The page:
Time for Transparency
By Sam Inglot | Feb. 4, 2023
Michigan has some of the worst ethics and transparency rankings in the entire country, and it shows. This is a bipartisan problem that has persisted regardless of which party has been in power. Recent revelations about high-profile investigations of former Republican Michigan House speakers show how desperately more sunlight is needed in Lansing.
Allegations of corruption are swirling around former Republican House speakers Lee Chatfield and Rick Johnson, both of which allege backroom deals were being made with lucrative industry insiders. There’s clearly a problem with transparency in the state legislature, and it’s time to fix it.
Michigan is one of only two states where the governor and legislature are exempt from the Freedom of Information Act (FOIA). Filing a FOIA request means that you’re submitting a written request to gather material from a government agency or official to be released publicly, and it’s an important way for the public, journalists, and activists to ensure their elected officials and public services are working for them. That means that under current law, the governor’s office and legislature aren’t legally required to respond to these requests.
Michiganders are fed up with this culture of secrecy, and it’s about time we do something about it. These disclosure laws affect our ability and right to hold elected officials accountable. A majority of Michiganders want change: Polling finds that nearly three-quarters of Michigan voters support expanding disclosure requirements. This is not about Republicans versus Democrats; it’s about holding lawmakers and lobbyists on both sides of the aisle to a higher standard and eventually bringing back some sense of trust to state government.
There’s no shortage of footnotes for why more transparency is needed, or how FOIA has helped blow the lid off some major scandals. Whether it’s just within the past year or decade, we’ve seen how a lack of transparency created problems and how more accessible ways to check on our government helped fix them. From the abysmal management of the Flint Water Crisis; to disastrous privatized public services like the Aramark food contract in our state prisons; to the recent investigations of Chatfield and Johnson regarding the influence of lobbyists; there are past and present problems that scream for a change.
There is no reason the legislature and governor’s office should not be held to the same level of transparency as local governments, state departments, and the attorney general and secretary of state. Every year in the legislature, there’s a big to-do about FOIA reform, and this year will likely be no different, but we’re hopeful that the legislature will work to finally get it done right.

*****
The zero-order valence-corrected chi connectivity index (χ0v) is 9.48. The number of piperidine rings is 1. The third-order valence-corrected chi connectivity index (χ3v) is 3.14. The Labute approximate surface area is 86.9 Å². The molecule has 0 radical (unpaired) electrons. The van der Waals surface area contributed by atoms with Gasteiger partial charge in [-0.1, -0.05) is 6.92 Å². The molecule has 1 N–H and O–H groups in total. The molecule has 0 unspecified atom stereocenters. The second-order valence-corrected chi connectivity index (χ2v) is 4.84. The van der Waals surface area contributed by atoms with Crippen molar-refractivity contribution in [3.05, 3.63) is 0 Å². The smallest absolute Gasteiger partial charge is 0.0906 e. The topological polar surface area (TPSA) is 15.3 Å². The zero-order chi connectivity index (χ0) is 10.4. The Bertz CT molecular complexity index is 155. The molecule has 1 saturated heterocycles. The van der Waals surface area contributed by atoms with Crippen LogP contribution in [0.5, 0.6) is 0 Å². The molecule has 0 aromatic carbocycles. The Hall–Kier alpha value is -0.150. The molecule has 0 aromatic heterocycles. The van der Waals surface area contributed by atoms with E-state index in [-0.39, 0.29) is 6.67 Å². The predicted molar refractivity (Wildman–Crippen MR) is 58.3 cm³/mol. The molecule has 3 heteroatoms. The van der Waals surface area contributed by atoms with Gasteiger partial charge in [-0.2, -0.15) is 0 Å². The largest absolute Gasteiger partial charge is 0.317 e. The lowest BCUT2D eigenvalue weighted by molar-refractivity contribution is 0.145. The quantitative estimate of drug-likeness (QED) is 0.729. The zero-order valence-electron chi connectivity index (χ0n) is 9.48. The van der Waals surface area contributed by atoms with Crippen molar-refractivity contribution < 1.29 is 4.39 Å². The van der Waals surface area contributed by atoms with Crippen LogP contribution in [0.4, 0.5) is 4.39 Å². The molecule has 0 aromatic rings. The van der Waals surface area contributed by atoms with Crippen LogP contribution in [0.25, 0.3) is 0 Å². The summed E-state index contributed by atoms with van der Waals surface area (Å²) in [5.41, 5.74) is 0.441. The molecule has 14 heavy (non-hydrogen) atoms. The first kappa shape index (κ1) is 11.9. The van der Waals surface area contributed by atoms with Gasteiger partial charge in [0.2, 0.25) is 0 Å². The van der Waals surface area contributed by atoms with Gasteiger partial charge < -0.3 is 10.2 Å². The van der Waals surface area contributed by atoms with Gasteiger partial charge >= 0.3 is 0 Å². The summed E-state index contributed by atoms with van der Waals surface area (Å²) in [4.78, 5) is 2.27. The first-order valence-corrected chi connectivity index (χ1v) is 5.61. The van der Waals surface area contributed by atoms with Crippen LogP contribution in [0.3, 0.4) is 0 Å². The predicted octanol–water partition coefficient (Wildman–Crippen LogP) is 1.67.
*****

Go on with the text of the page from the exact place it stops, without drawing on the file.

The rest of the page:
Our lawmakers should ensure that fulfilling FOIA requests is not burdensome when it comes to cost or the time it takes to get them in the hands of the requester. And there needs to be a way for the public and journalists to utilize the checks and balances of the court system to fight for record releases that are denied.
At Progress Michigan, we’ve outlined a policy platform through Close Lansing Loopholes that would have made Michigan a gold standard in FOIA and lobbying reform. The COVID crisis put the brakes on that effort, but we feel it’s a strong playbook for our lawmakers to follow to finally get this solution across the finish line.
Protecting public records and their ability to be accessed without any special rules or carve-outs for lawmakers must be the bare minimum for good government.
We’re hoping the legislature will be a key partner with us in stamping out potential corruption, exposing conflicts of interest, and ensuring lawmakers are held to a higher standard of public trust–but we also know that alone isn’t a silver bullet. We need to keep encouraging a culture of openness in Lansing that refuses corporate influence and the outsized influence of big-business lobbyists.
In order to build a more sustainable, equitable, and welcoming state, we need a government that works for everyone.
It’s about time that we get our elected officials to stand behind some common sense reforms to bring back some faith and trust in our system. It’s a problem that has been talked about for a long time, but nothing has ever been done about it–so why wait any longer?
Sam Inglot is the deputy director of Progress Michigan, a nonprofit communications advocacy and government watchdog group.